News Clips

Our running list of CA Fwd news coverage, alongside selected items on reform in California.

L.A. County OKs contract to design new touch-screen voting system

Los Angeles County is moving to overhaul the way millions of residents vote by replacing the antiquated, ink-based balloting system with modern touch-screen machines. Officials said the touch-screen system would be easier for voters to navigate and reduce the risk of errors in filling out and counting ballots. Read more

Local governance held lead the way to HHS convergence (industry perspective)

Good health does not happen in isolation. Social and economic factors such as education, healthy food, housing and income — often referred to as social determinants — have a significant influence on health. Effectively addressing health-care challenges, including improving access, increasing awareness, and preventing and lowering costs, requires better convergence of health and human services systems. Read more

Why Steve Jobs might have failed at government innovation

Entrepreneurship and business are marked by stories of genius: individuals envisioning a goal, taking action with courage and overcoming great adversity to achieve success. Some of the most triumphant people in our nation’s history failed miserably, sometimes more than once. Read more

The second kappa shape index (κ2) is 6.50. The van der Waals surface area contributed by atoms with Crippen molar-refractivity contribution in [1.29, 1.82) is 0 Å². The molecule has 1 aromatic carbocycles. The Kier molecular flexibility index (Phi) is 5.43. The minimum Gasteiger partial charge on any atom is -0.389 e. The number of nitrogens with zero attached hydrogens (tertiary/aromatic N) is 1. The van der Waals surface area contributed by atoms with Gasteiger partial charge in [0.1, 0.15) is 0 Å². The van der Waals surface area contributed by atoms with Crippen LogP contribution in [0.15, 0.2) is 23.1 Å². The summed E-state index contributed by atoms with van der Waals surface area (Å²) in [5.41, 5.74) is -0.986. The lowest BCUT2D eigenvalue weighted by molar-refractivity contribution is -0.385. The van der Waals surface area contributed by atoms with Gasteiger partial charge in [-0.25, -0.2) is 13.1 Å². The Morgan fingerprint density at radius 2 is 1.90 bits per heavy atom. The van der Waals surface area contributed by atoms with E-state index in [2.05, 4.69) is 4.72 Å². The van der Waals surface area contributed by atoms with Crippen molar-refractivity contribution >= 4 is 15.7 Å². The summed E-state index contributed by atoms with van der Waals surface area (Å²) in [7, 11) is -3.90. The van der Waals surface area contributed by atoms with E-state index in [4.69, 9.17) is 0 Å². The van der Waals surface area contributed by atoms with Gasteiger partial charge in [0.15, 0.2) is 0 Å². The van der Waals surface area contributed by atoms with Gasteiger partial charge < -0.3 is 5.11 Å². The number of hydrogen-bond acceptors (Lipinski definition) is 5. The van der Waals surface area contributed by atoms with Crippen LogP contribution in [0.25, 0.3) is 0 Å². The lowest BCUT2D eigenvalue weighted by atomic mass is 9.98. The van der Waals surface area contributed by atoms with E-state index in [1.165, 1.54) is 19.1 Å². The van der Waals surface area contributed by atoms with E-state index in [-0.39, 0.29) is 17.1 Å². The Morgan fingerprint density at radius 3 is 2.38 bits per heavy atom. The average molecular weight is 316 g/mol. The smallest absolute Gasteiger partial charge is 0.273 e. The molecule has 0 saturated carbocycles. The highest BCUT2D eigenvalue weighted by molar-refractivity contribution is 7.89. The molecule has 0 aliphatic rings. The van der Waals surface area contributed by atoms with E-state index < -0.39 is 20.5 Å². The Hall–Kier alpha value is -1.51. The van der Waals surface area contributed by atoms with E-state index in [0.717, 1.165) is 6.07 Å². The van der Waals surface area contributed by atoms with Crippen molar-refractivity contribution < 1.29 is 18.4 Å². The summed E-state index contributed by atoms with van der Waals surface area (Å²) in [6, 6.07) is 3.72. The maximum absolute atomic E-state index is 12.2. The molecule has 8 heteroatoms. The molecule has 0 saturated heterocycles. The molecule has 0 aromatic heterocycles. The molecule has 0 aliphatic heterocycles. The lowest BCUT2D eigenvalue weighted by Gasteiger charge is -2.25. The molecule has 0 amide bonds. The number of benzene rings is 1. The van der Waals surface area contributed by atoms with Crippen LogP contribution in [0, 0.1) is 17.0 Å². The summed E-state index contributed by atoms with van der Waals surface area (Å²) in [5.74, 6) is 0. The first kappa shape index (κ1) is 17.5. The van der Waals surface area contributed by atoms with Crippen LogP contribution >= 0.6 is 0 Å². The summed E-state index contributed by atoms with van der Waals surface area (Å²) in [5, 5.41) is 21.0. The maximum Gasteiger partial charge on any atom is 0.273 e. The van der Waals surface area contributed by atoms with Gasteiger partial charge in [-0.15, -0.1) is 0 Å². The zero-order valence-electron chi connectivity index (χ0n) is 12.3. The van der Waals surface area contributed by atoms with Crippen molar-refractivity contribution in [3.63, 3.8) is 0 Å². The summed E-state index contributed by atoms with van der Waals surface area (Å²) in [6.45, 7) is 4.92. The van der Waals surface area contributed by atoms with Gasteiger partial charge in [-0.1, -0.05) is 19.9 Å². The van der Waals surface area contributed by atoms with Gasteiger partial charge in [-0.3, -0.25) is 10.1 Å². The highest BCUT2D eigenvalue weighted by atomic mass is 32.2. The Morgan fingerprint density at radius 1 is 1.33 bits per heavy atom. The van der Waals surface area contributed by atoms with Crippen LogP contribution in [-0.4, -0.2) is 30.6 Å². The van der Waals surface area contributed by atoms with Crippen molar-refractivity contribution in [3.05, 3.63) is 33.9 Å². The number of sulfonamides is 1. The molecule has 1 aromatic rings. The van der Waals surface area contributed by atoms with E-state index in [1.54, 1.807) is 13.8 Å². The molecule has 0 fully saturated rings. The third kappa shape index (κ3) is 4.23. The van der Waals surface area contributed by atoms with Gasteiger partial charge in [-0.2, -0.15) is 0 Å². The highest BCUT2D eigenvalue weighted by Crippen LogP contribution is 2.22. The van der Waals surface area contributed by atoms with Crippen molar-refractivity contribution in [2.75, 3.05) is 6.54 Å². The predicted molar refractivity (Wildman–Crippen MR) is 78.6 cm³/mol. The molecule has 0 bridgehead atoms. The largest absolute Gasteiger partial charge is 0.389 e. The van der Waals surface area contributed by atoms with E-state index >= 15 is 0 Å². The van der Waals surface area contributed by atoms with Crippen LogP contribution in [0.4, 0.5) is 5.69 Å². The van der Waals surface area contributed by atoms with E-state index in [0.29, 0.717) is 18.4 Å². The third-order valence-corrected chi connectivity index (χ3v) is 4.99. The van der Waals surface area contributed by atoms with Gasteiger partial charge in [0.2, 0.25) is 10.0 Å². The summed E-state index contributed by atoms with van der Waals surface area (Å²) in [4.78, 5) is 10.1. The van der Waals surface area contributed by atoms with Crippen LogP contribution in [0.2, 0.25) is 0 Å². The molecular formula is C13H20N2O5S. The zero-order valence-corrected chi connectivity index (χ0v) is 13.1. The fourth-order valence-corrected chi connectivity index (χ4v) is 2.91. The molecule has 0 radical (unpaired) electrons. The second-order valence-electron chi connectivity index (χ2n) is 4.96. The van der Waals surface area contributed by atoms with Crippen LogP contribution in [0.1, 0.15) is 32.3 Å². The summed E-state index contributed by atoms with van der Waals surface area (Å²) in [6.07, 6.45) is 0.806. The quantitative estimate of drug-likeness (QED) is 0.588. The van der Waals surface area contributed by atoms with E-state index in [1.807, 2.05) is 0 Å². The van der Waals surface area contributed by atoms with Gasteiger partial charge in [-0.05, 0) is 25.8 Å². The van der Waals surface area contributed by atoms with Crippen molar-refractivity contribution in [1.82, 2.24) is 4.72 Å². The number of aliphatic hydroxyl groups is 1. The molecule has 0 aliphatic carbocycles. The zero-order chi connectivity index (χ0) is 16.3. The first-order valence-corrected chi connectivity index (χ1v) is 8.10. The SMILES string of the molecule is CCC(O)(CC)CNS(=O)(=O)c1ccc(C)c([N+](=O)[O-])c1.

Something new: Cross party appeal

Have we ever had a more dismal election? For the first time in 60 years there is no serious race for governor, nor any other partisan statewide office. Read more

Prop 2’s new reserve for K-14 education is unlikely to have impact, though local school district

As we have blogged about recently, setting aside funds in good economic times to help meet the challenges that arise during economic downturns is a sound budgeting practice — and one California voters supported when they approved Proposition 58 in 2004. Proposition 2, a constitutional amendment placed on the November 4, 2014 ballot by the Legislature, would rewrite the rules governing deposits into and withdrawals from the state’s existing Budget Stabilization Account (BSA) — and, as we explained last week, would require the state to pay down “budgetary debt” for the next 15 years. Read more

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